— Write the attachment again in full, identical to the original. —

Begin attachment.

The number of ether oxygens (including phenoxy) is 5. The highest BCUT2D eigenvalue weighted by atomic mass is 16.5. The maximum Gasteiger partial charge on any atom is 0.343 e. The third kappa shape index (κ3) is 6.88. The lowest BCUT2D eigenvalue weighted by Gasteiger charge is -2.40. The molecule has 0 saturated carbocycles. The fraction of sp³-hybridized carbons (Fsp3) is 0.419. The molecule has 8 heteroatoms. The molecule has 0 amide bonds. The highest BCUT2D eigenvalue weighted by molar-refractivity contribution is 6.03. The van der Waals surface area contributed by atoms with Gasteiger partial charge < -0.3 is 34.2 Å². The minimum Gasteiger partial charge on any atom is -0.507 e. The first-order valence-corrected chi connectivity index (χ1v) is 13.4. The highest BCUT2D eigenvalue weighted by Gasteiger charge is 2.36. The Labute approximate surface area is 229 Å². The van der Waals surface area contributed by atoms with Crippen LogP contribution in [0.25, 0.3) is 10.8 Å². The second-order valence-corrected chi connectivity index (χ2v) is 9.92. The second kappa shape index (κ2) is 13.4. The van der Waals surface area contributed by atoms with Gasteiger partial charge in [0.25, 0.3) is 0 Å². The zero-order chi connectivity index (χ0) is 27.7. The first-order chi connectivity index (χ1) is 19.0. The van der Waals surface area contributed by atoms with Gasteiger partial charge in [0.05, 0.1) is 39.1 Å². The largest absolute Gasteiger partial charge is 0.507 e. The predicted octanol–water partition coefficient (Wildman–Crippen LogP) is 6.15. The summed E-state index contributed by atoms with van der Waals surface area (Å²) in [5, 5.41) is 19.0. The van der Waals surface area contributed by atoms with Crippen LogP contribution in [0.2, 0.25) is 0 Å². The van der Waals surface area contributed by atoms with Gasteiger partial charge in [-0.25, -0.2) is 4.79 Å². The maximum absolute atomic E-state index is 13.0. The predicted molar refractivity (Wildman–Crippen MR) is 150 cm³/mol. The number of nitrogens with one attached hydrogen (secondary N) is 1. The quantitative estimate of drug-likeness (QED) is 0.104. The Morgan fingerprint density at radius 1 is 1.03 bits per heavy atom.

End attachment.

The number of ether oxygens (including phenoxy) is 5. The highest BCUT2D eigenvalue weighted by atomic mass is 16.5. The maximum Gasteiger partial charge on any atom is 0.343 e. The third kappa shape index (κ3) is 6.88. The lowest BCUT2D eigenvalue weighted by Gasteiger charge is -2.40. The molecule has 0 saturated carbocycles. The fraction of sp³-hybridized carbons (Fsp3) is 0.419. The molecule has 8 heteroatoms. The molecule has 0 amide bonds. The highest BCUT2D eigenvalue weighted by molar-refractivity contribution is 6.03. The van der Waals surface area contributed by atoms with Gasteiger partial charge < -0.3 is 34.2 Å². The minimum Gasteiger partial charge on any atom is -0.507 e. The first-order valence-corrected chi connectivity index (χ1v) is 13.4. The highest BCUT2D eigenvalue weighted by Gasteiger charge is 2.36. The Labute approximate surface area is 229 Å². The van der Waals surface area contributed by atoms with Crippen LogP contribution in [0.25, 0.3) is 10.8 Å². The second-order valence-corrected chi connectivity index (χ2v) is 9.92. The second kappa shape index (κ2) is 13.4. The van der Waals surface area contributed by atoms with Gasteiger partial charge in [0.25, 0.3) is 0 Å². The zero-order chi connectivity index (χ0) is 27.7. The first-order chi connectivity index (χ1) is 19.0. The van der Waals surface area contributed by atoms with Gasteiger partial charge in [0.05, 0.1) is 39.1 Å². The largest absolute Gasteiger partial charge is 0.507 e. The predicted octanol–water partition coefficient (Wildman–Crippen LogP) is 6.15. The summed E-state index contributed by atoms with van der Waals surface area (Å²) in [5, 5.41) is 19.0. The van der Waals surface area contributed by atoms with Crippen LogP contribution in [0.2, 0.25) is 0 Å². The van der Waals surface area contributed by atoms with Gasteiger partial charge in [-0.25, -0.2) is 4.79 Å². The maximum absolute atomic E-state index is 13.0. The predicted molar refractivity (Wildman–Crippen MR) is 150 cm³/mol. The number of nitrogens with one attached hydrogen (secondary N) is 1. The quantitative estimate of drug-likeness (QED) is 0.104. The Morgan fingerprint density at radius 1 is 1.03 bits per heavy atom.